1: Humble Beginings
In July of 2003 I began shooting digitally. My first digital camera was FujiFilm Finepix 3800 (purchased for $344.00) with a 128MB XD storage card (purchased for $58.99). *Note: I feel it necessary to include all of theses details because my kids and grand-kids – 50 years from now will no doubt find it hard to believe. This is what it looked like:
This camera was top of the line. It had a 3MP sensor with a 6x optical zoom.
This is the first photo I took with it – my dorm room door in Altus Air Force Base, Oklahoma:
A lot of times I could see shots in my mind’s eye, but I never could get the results I wanted from my camera. Much of this had to do with my lack of understanding about the nature of light and the way cameras capture and convert light into digitally stored mediums. This changed when a I met one of my best friends, Josh DeMotts.
Josh was (and still is) an Air Force photographer. It was he gave me a solid foundation from which to grow in photography. Josh taught me the fundamentals, things like – aperture, shutter speed, bracketing, and film speed (ISO). He also taught me composition – the rule of thirds, leading lines, searching symmetry or patterns, depth of field, and framing. I cannot state enough how huge his influence on my development as photographer.
2: Understanding Light
My mother always told me that photography was a natural fit for my personality because it requires both technical and creative aptitudes. Technical aptitude is needed to master mechanical and electronic aspects of the camera as well as understanding the physics of light in relation to capturing it with the camera. Creative aptitude is necessary for visualizing, framing, and composing shots.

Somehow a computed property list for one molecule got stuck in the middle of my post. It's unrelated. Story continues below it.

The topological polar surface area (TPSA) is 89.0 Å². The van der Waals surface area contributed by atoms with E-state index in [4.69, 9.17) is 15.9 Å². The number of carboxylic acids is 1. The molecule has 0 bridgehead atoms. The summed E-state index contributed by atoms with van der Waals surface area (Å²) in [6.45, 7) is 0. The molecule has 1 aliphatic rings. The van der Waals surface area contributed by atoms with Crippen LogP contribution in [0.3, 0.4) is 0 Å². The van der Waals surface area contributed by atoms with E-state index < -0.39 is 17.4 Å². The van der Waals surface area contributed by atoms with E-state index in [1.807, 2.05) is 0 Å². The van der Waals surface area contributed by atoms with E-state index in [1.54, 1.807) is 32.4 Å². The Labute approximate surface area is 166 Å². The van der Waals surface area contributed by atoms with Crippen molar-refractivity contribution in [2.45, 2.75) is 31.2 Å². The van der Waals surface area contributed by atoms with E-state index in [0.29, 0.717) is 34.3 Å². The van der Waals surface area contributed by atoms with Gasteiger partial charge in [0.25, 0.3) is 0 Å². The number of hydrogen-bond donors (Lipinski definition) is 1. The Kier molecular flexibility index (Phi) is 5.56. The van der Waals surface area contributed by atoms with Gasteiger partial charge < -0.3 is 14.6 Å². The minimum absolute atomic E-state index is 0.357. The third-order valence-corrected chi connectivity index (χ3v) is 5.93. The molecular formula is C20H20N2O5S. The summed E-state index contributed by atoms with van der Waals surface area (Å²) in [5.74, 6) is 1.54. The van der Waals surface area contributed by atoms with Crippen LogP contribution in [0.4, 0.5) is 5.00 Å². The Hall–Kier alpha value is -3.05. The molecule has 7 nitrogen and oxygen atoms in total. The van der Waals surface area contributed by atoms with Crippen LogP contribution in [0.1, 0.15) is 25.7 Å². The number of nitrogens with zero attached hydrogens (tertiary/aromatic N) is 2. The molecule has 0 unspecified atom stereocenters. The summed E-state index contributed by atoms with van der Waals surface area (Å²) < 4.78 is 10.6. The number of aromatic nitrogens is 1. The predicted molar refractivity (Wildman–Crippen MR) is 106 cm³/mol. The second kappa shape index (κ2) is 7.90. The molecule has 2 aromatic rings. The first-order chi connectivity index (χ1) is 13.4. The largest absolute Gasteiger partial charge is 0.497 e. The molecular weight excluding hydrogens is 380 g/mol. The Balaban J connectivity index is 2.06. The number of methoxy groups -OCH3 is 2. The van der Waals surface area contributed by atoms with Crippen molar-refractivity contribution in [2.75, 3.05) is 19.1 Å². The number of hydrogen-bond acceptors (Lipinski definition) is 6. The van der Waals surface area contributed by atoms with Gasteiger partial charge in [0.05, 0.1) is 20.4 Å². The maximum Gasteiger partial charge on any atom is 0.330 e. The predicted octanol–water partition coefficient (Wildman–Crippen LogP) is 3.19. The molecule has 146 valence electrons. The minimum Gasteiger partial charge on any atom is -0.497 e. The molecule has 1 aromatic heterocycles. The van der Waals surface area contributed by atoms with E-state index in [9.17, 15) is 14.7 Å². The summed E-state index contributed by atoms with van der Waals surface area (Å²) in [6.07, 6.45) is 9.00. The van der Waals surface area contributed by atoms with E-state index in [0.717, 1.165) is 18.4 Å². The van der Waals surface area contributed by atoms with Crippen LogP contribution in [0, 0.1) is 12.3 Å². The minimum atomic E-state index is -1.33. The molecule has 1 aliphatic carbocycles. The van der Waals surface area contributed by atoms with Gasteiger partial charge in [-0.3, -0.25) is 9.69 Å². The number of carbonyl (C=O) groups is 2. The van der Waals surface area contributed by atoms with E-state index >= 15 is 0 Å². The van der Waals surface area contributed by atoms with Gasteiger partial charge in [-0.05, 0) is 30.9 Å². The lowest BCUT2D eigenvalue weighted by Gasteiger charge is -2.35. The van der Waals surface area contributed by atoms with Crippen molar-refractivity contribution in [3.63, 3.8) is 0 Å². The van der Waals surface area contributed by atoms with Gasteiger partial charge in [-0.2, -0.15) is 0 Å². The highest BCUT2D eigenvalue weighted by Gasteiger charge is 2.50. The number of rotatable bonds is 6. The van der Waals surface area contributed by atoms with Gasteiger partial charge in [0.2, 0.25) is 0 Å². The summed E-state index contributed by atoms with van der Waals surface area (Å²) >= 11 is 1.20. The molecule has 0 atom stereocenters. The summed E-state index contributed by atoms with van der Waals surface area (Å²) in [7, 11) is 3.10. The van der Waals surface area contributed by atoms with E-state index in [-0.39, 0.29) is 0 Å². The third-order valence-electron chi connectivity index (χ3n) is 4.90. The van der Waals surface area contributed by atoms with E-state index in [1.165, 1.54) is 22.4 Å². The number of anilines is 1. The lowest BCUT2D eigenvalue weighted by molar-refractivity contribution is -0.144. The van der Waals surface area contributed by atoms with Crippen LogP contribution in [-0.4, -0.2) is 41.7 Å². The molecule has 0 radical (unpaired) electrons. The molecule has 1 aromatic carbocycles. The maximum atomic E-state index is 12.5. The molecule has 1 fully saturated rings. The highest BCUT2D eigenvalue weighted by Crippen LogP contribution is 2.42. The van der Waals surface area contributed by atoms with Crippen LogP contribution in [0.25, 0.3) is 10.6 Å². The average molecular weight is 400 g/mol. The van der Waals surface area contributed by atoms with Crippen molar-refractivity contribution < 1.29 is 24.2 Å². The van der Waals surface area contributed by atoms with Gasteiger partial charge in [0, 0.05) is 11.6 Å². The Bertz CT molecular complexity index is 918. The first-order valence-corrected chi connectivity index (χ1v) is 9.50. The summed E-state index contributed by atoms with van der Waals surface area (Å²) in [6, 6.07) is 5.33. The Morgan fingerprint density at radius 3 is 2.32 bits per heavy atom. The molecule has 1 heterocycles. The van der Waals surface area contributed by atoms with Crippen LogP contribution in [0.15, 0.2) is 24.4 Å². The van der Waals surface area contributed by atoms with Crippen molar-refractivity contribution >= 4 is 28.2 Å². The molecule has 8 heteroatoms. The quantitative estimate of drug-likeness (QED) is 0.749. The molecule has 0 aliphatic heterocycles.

I believe that understanding the physics of light has made me a better photographer. WARNING: For those who enjoy the technical side of things, keep reading. For others, I would suggest you skip to the next section…
How Light Travels: Particles, Waves, and Photons
How a Camera Captures Light
Lens: A camera’s lens influences the angle at which light enters the camera. It is the first thing interacting with light as it travels to your camera’s sensor.
It was my friend Josh who gave me my first exposure (pun intended) to how a camera captures light. He taught about this thing called aperture. On a camera, your aperture is what regulates the amount of light coming into the camera. It is simply a key hole that can be opened or closed. Opening the hole allows more light to enter the camera. Closing the hole restricts the amount of light entering the camera. Initially, I found the representation of aperture on my camera to be counter-intuitive. The higher aperture number on the camera (for example:F22) the more hole is closed down and light is restricted. Oppositely, the higher the aperture (example: F10) the bigger the hole is and the more light is let in.
Josh also taught me about shutter speed. The duration light is exposed to your camera’s sensor is determined by your shutter speed. A camera’s shutter is like the shutters found on a window. Opening the shutters permits light to enter a room, closing them blocks the light. When you take a picture the shutters open for a determined amount of time and then close. Your camera’s shutter and aperture work hand-in-hand to capture light.
Films Speed (ISO):